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Route 228 widening is on Pa. funding list

- .Motorists travel along Route 228 in Seven Fields. PennDOT says work to widen the often-congested road likely will move forward due to the new transportation funding plan that was signed into law in November.
.Motorists travel along Route 228 in Seven Fields. PennDOT says work to widen the often-congested road likely will move forward due to the new transportation funding plan that was signed into law in November.
- Motorists travel along Route 228 in Adams. PennDOT says work to widen the often-congested road likely will move forward due to the new transportation funding plan that was signed into law in November.
Motorists travel along Route 228 in Adams. PennDOT says work to widen the often-congested road likely will move forward due to the new transportation funding plan that was signed into law in November.

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By Bill Vidonic
Saturday, Dec. 7, 2013, 9:00 p.m.
 

PennDOT has not yet determined how much money Butler County will receive for road work from the state's new transportation funding bill, officials said last week.

The state transportation agency has identified dozens of projects it hopes to complete with money generated by the measure, including $74 million in improvements to a 4.5-mile stretch of Route 228 between Mars-Valencia Road in Adams to Franklin Road in Cranberry that would widen the road from two to four or five lanes.

“There is a lot of rush hour traffic here,” said Seven Fields resident Danielle Nowicki, 29. “I don't think the infrastructure of the area supports the number of businesses and people here.”

The transportation bill would increase the oil company franchise tax charged to wholesalers to generate the transportation money. Critics maintain that those costs will be passed onto consumers and lead to higher gas prices, even though the state is eliminating the 12-cent retail gas tax. The law raised some vehicle fees and fines for traffic violations.

The state expects to raise about $321 million between Jan. 1 and June 30, 2014, for road, bridge and other work, and, by year five, expects to raise between $2.3 billion and $2.4 billion.

The state would steer $1.3 billion of that money toward road work.

There's no timetable for when the projects would start, and the list could change.

PennDOT spokeswoman Deborah Casadei said the Route 228 work would be split into phases, and is among 60 projects identified for Butler County.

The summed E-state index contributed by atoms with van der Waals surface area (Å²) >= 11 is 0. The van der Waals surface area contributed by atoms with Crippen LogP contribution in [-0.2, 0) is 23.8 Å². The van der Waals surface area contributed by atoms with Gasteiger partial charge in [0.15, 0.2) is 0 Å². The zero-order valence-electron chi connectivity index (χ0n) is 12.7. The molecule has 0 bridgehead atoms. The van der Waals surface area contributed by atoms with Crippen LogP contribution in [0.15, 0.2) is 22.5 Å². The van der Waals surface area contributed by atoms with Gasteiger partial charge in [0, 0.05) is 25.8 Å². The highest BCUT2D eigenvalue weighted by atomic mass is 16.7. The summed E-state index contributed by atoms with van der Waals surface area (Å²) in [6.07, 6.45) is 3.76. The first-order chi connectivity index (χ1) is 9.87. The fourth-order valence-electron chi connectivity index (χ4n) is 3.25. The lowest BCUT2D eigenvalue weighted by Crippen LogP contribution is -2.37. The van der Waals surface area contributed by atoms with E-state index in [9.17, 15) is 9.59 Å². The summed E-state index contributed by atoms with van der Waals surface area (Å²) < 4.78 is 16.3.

“These projects will be possible because of the funding,” Casadei said.

PennDOT said it expects to rebuild thousands of bridges and more than 10,000 miles of road across Pennsylvania, employing more than 62,000 workers.

In Butler County, the project list identifies more than $50 million in rehabilitation work to Interstate 79 from Route 488 in Lancaster and Muddy Creek to the Allegheny County line, more than 37 miles.

Ten bridges are slated for replacement, nine of them are structurally deficient, meaning that they are deteriorating, but not unsafe, according to PennDOT.

Cranberry chief strategy officer John Trant said the township was pleased to see improvements to Freedom Road on the list, which he said have been a “top priority for the township for some time.” The list shows resurfacing of Freedom Road from Route 19 to the Beaver County line, about 2.5 miles, would cost $2.4 million.

Another project, to widen a section of Freedom Road near Route 19 and reconstruct the bridge over the Pennsylvania Turnpike is listed at $18.2 million, Casadei said.

“There's a lot of support and a lot of need to connect the Beaver Valley with the Cranberry area in a way that allows for greater traffic flow,” Trant said.

He added, “We're going to continue to advocate for improvements along that (Freedom Road) corridor and the Route 228 corridor because it's helping to create jobs.”

For a list of Butler County road projects go to triblive.com.

Bill Vidonic is a staff writer for Trib Total Media. He can be reached at 412-380-5621 or bvidonic@tribweb.com.

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